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Inside My Home Rackspace Private Cloud, OpenStack Lab, Part 1: The Setup

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Over the past year I’ve been using a home lab for quick, hands-on testing of OpenStack and Rackspace Private Cloud, and a number of people have requested information on the setup. Throughout the next few blog posts I will explain what I’ve got. This serves two purposes: 1) documentation of my own setup as well as 2) hopefully providing information that other people find useful – and not everything is about OpenStack.

This first post is about the tech involved and how it is set up. In subsequent posts I’ll go into further detail and then detail the installation of Rackspace Private Cloud.

The Servers

Let’s first take a look at the servers I’m using:

5 x HP MicroServer N40L

The N40L is an incredibly cheap, 4 SATA Bay (+ CDROM Bay), low-power server with supplied 250Gb SATA. It’s a single CPU AMD Turion II processor with two cores that supports Hardware-VT.  It has been superseded by the HP MicroServer N45L and often found with cash-back deals, meaning these usually come in under $215/£130.

There seems to be some caution when choosing memory for these things, with the documentation reporting they support up to 8Gb. I’ve read about people successfully running 16Gb, and through my own trial I grabbed the cheapest memory I could get and found it worked.

When choosing the PCI-X NICs and other cards, be aware that you need to use low-profile ones. The NICs I added to mine are low-profile, but the metal backing plate isn’t. A quick email to TP-Link customer services will get you some low-profile backing plates free of charge.

Networked Attached Storage

I have two QNAP NAS devices. One functions as my main network storage (nas / 192.168.1.1) with two drives in, running DHCP for my home subnet, DNS for all connected devices and Proxy (primarily used to compensate for the slow 6Mbps to 7Mbps ADSL speed I get when installing packages on my servers). The second (nas2 / 192.168.1.2) acts as a TFTP server and proxy for my servers, as well as providing a replication/backup for my primary NAS. The reason I run a proxy and TFTP next to my servers, rather than on the main NAS, is the wireless link I have between my servers and my router. Although WiFi speeds are OK, it’s a much more efficient setup (and I have two floors between my servers and WiFi router). Powerline adapters? I tried them, but due to my home having an RCD (Residual Current Device), it made Powerline adapters useless.

  • nas
    • QNAP TS-210 (QTS 4.0.2)
    • 2 x Western Digital Caviar Green 500GB SATA 6Gb/s 64MB Cache – OEM (WD5000AZRX)
    • Raid 1 EXT4
    • eth0 (onboard) 192.168.1.1
    • DHCP (Dnsmasq)
    • DNS (Dnsmasq)
    • Proxy (Squid)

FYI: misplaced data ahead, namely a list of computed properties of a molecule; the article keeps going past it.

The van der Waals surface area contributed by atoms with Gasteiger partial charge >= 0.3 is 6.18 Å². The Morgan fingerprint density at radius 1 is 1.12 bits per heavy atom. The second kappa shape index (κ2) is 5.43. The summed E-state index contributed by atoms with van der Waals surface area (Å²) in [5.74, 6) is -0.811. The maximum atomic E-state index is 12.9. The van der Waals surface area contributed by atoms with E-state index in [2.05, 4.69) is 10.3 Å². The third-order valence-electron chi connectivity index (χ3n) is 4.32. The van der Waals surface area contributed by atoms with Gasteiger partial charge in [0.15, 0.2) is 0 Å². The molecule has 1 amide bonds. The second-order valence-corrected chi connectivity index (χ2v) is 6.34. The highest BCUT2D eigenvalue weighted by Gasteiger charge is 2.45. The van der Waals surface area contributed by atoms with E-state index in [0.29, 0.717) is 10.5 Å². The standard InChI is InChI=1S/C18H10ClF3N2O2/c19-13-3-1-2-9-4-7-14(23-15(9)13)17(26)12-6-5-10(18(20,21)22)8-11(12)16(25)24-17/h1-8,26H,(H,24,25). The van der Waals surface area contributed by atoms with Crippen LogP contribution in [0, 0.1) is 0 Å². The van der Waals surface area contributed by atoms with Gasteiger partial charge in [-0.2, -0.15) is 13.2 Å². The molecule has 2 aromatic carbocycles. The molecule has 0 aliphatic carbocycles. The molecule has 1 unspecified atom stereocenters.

• nas2
    • QNAP TS-121 (QTS 4.0.2)
    • 1 x Western Digital Caviar Green 500GB SATA 6Gb/s 64MB Cache – OEM (WD5000AZRX)
    • EXT4
    • eth0 (onboard) 192.168.1.2
    • TFTP (Dnsmasq)
    • Proxy (Squid)

Network Kit

Essentially, I have two parts to my network –separated by two floors of a house and connected using WiFi bridging – all on a 192.168.1.0/24 subnet. I have unmanaged switches connecting the servers and NAS so there’s nothing here that’s highly exciting, but it’s presented here for clarity and completeness (and useful if you think you’ll need to WiFi bridge two parts of your network together)

  • TP-Link TL-WA901ND Wireless-N PoE Access Point (300Mbps)
    • Bridge Mode
    • Connects LAN based servers to wireless network/clients
  • TP-Link TD-W8980 N600 Dual Band Wireless ADSL Modem Router
    • WiFi Router (2.4GHz + 5GHz)
    • ADSL Router disabled (for now)
    • DHCP/DNS disabled (Dnsmasq used instead)
  • TP-Link TL-SG1024 24-port Ethernet Switch
    • 24-Port Switch connecting servers to NAS and Wifi Bridge (TL-WA901ND)

(I think I should get sponsorship from TP-Link for this post!)

Overall, it looks like this (click for bigger version). Hopefully, having this detailed background info will aid you in setting up your own OpenStack environment big or small.

In the next post I’ll cover QNAP Dnsmasq Configuration providing DHCP, DNS and TFTP for my network, which allows me to PXE boot my N40L servers to kick Ubuntu and Rackspace Private Cloud.

About the Author

This is a post written and contributed by Kevin Jackson.

Kevin Jackson, the author of OpenStack Cloud Computing Cookbook, is part of the Rackspace Private Cloud Team and focuses on assisting enterprises to deploy and manage their Private Cloud infrastructure. Kevin also spends his time conducting research and development with OpenStack, blogging and writing technical white papers.


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  • Graham Moore

    Enjoyed that Kev, have been trying to think what to do with a pair of Microservers I have gathering dust, I think you’ve provided some inspiration!

    • itarchitectkev

      They’re great little devices for this purpose. I’ve had Swift running on them to test various features and now I’ve got RPC 4.2.1 on here at the moment. They so cheap I need to find an excuse to buy some more!

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